After a leadoff single from Aaron Hicks to start the ninth inning on Tuesday, the Yankees needed to string a couple hits together to get back to striking distance against the Blue Jays.
What happened next was not just the story of the night, but one of this teams biggest trends of the entire season thus far.
Rougned Odor bounced into a double play, wiping away New York's leadoff base runner. It was the Yankees' third of the game and 14th of the season, tied for the most in all of baseball (with the San Diego Padres).
Asked after the game about New York's inability to avoid the double play ball this season, manager Aaron Boone explained that it's part of the game.
"Once we get it rolling offensively, you're going to hit into your share of double plays, especially, with our team that we're not the fastest as a group necessarily," Boone said following a 7-3 loss to the Blue Jays. "We have a lot of guys that hit the ball hard, so that's going to come with it and even when we're rolling, we're going to hit into our share of double plays. I just want us to kind of collectively really start grinding pitchers down, that's when we're at our best and that's what we haven't quite done yet."
As Boone alluded to, this team hasn't started clicking on offense just yet. New York is now 5-6 on the year and overall, hasn't looked like the offensive juggernaut that we've seen from this unit in years past. They've shown flashes in the pan, but haven't been able to produce at a consistent rate on that side of the ball.
New York has a total of 11 home runs in as many games. Several hitters have even gone through stretches where they've looked lost at the plate, held hitless for games at a time.
Even someone as talented in the batter's box as infielder DJ LeMahieu, who won the American League batting title last season, has slumped for his standards, going 2-for-12 in his last three games entering play on Tuesday. After the game—LeMahieu's fourth multi-hit performance of the year—the infielder assured that he isn't worried about himself or his teammates.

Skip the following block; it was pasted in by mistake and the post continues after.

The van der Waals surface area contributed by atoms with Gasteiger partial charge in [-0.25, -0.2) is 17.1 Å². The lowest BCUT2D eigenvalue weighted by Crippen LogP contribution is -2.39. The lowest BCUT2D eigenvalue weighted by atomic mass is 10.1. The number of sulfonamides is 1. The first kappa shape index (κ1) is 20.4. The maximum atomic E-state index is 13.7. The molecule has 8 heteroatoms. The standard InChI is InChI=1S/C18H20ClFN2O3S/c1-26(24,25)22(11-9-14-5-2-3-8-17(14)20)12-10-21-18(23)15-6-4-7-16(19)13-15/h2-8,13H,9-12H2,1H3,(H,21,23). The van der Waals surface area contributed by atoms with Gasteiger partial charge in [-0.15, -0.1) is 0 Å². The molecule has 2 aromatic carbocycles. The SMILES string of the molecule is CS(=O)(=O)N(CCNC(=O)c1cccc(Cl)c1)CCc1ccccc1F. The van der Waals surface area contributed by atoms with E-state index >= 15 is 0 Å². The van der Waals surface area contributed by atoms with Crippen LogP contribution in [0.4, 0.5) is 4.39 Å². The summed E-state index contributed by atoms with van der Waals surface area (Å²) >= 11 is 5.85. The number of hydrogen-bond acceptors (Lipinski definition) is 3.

He knows this group will figure it out.
"Overall, we've had our really good games and then we've had some mistakes," LeMahieu explained. "I mean, that's how it goes. I feel like our mistakes and some of our losses right now are pretty glaring, but that's baseball. Just like me at the plate, I know our team's gonna start clicking here real soon. And hopefully sooner rather than later. I know we're real close."
Boone echoed LeMahieu's sentiments with a simple reminder: "hitting is hard."
"It's a game of failure," he said. "We haven't collectively strung really good at-bats together like we're capable of yet so it's frustrating anytime you're not scoring the way we're capable of. You just really got to keep your nose down and really just continue to work for having quality at bats and trust that the results will follow from there."
LeMahieu leads the team with three double plays.
"It's just one of those things where you just want to keep being aggressive," LeMahieu said. "You don't want to sit up there at the plate and say, I can't ground into a double play because you're probably gonna end up doing it.
We should stay aggressive and probably just swing out better pitches, have a little bit better plate discipline. I'm sure that's probably a big reason. We're fine. I'm not worried about it at all."
With 151 games to go this season, it's not time to panic. Up and down New York's lineup, everyone has the time and tools to find a groove and begin to collectively produce the numbers we're accustomed to seeing from those in pinstripes.
Boone is hopeful three runs in the late innings on Tuesday, off Toronto's high-leverage relievers, will serve as a catalyst heading into the rubber game of the series on Wednesday and beyond.
"Hopefully some good at-bats and some real good contact there can be a little spark and get us going because we know what we're capable of," the skipper said. "We know what what we expect to do offensively and hopefully a couple guys having some success can get the ball rolling for us."
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